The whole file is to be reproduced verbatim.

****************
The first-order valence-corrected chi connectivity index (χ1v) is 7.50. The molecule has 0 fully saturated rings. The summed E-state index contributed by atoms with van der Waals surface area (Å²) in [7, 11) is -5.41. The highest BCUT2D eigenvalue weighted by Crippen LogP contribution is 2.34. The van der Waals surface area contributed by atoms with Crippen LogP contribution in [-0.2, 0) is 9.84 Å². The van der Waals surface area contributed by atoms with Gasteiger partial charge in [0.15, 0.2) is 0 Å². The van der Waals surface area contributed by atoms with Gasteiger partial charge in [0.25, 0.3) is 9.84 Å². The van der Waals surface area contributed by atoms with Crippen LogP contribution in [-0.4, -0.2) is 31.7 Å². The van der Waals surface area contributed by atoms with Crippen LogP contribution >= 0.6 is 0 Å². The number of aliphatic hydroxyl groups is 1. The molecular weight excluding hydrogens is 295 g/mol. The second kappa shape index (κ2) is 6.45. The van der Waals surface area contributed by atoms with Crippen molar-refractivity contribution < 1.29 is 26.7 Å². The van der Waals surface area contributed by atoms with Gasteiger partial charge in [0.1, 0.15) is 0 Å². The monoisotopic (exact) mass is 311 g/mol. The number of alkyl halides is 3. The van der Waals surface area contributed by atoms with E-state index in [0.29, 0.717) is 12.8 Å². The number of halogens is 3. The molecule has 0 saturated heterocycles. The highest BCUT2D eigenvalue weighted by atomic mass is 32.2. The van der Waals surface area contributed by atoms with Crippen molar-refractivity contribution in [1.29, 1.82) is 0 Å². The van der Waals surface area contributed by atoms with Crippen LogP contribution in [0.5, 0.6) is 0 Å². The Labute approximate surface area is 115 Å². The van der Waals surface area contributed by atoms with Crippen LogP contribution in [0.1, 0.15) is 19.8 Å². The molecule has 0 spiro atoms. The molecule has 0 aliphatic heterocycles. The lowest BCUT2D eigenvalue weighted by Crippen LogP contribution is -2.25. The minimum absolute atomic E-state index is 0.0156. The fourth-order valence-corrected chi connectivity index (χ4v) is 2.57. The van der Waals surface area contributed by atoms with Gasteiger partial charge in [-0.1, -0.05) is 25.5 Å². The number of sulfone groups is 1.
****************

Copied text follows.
The first-order valence-corrected chi connectivity index (χ1v) is 7.50. The molecule has 0 fully saturated rings. The summed E-state index contributed by atoms with van der Waals surface area (Å²) in [7, 11) is -5.41. The highest BCUT2D eigenvalue weighted by Crippen LogP contribution is 2.34. The van der Waals surface area contributed by atoms with Crippen LogP contribution in [-0.2, 0) is 9.84 Å². The van der Waals surface area contributed by atoms with Gasteiger partial charge in [0.15, 0.2) is 0 Å². The van der Waals surface area contributed by atoms with Gasteiger partial charge in [0.25, 0.3) is 9.84 Å². The van der Waals surface area contributed by atoms with Crippen LogP contribution in [-0.4, -0.2) is 31.7 Å². The van der Waals surface area contributed by atoms with Crippen LogP contribution >= 0.6 is 0 Å². The number of aliphatic hydroxyl groups is 1. The molecular weight excluding hydrogens is 295 g/mol. The second kappa shape index (κ2) is 6.45. The van der Waals surface area contributed by atoms with Crippen molar-refractivity contribution < 1.29 is 26.7 Å². The van der Waals surface area contributed by atoms with Gasteiger partial charge in [0.1, 0.15) is 0 Å². The monoisotopic (exact) mass is 311 g/mol. The number of alkyl halides is 3. The van der Waals surface area contributed by atoms with E-state index in [0.29, 0.717) is 12.8 Å². The number of halogens is 3. The molecule has 0 saturated heterocycles. The highest BCUT2D eigenvalue weighted by atomic mass is 32.2. The van der Waals surface area contributed by atoms with Crippen molar-refractivity contribution in [1.29, 1.82) is 0 Å². The van der Waals surface area contributed by atoms with Crippen LogP contribution in [0.5, 0.6) is 0 Å². The Labute approximate surface area is 115 Å². The van der Waals surface area contributed by atoms with Crippen LogP contribution in [0.1, 0.15) is 19.8 Å². The molecule has 0 spiro atoms. The molecule has 0 aliphatic heterocycles. The lowest BCUT2D eigenvalue weighted by Crippen LogP contribution is -2.25. The minimum absolute atomic E-state index is 0.0156. The fourth-order valence-corrected chi connectivity index (χ4v) is 2.57. The van der Waals surface area contributed by atoms with Gasteiger partial charge in [-0.1, -0.05) is 25.5 Å². The number of sulfone groups is 1.